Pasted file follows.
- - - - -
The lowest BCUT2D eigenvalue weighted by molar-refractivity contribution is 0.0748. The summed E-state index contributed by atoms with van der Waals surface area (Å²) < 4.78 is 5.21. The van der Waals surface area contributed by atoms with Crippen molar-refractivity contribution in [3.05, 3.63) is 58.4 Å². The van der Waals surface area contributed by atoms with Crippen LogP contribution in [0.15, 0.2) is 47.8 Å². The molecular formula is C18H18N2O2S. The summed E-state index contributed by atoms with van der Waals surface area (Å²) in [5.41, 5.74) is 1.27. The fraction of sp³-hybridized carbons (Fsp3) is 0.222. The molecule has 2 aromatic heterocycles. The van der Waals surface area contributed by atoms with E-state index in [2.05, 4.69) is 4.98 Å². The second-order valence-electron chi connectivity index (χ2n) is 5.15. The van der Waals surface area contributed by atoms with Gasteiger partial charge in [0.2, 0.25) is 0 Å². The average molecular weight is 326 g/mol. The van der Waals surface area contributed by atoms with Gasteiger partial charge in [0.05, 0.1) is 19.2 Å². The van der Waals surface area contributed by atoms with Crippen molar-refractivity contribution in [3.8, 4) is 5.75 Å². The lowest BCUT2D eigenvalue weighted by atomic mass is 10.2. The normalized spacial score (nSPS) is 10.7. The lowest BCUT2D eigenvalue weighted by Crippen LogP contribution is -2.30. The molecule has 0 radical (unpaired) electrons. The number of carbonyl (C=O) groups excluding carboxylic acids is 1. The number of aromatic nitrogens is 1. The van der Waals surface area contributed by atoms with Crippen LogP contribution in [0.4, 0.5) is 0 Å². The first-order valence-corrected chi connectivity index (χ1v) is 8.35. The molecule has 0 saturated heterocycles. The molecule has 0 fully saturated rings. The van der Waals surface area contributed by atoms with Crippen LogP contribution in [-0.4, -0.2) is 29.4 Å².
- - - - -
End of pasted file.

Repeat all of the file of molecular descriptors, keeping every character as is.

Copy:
The lowest BCUT2D eigenvalue weighted by molar-refractivity contribution is 0.0748. The summed E-state index contributed by atoms with van der Waals surface area (Å²) < 4.78 is 5.21. The van der Waals surface area contributed by atoms with Crippen molar-refractivity contribution in [3.05, 3.63) is 58.4 Å². The van der Waals surface area contributed by atoms with Crippen LogP contribution in [0.15, 0.2) is 47.8 Å². The molecular formula is C18H18N2O2S. The summed E-state index contributed by atoms with van der Waals surface area (Å²) in [5.41, 5.74) is 1.27. The fraction of sp³-hybridized carbons (Fsp3) is 0.222. The molecule has 2 aromatic heterocycles. The van der Waals surface area contributed by atoms with E-state index in [2.05, 4.69) is 4.98 Å². The second-order valence-electron chi connectivity index (χ2n) is 5.15. The van der Waals surface area contributed by atoms with Gasteiger partial charge in [0.2, 0.25) is 0 Å². The average molecular weight is 326 g/mol. The van der Waals surface area contributed by atoms with Gasteiger partial charge in [0.05, 0.1) is 19.2 Å². The van der Waals surface area contributed by atoms with Crippen molar-refractivity contribution in [3.8, 4) is 5.75 Å². The lowest BCUT2D eigenvalue weighted by atomic mass is 10.2. The normalized spacial score (nSPS) is 10.7. The lowest BCUT2D eigenvalue weighted by Crippen LogP contribution is -2.30. The molecule has 0 radical (unpaired) electrons. The number of carbonyl (C=O) groups excluding carboxylic acids is 1. The number of aromatic nitrogens is 1. The van der Waals surface area contributed by atoms with Crippen LogP contribution in [0.4, 0.5) is 0 Å². The first-order valence-corrected chi connectivity index (χ1v) is 8.35. The molecule has 0 saturated heterocycles. The molecule has 0 fully saturated rings. The van der Waals surface area contributed by atoms with Crippen LogP contribution in [-0.4, -0.2) is 29.4 Å².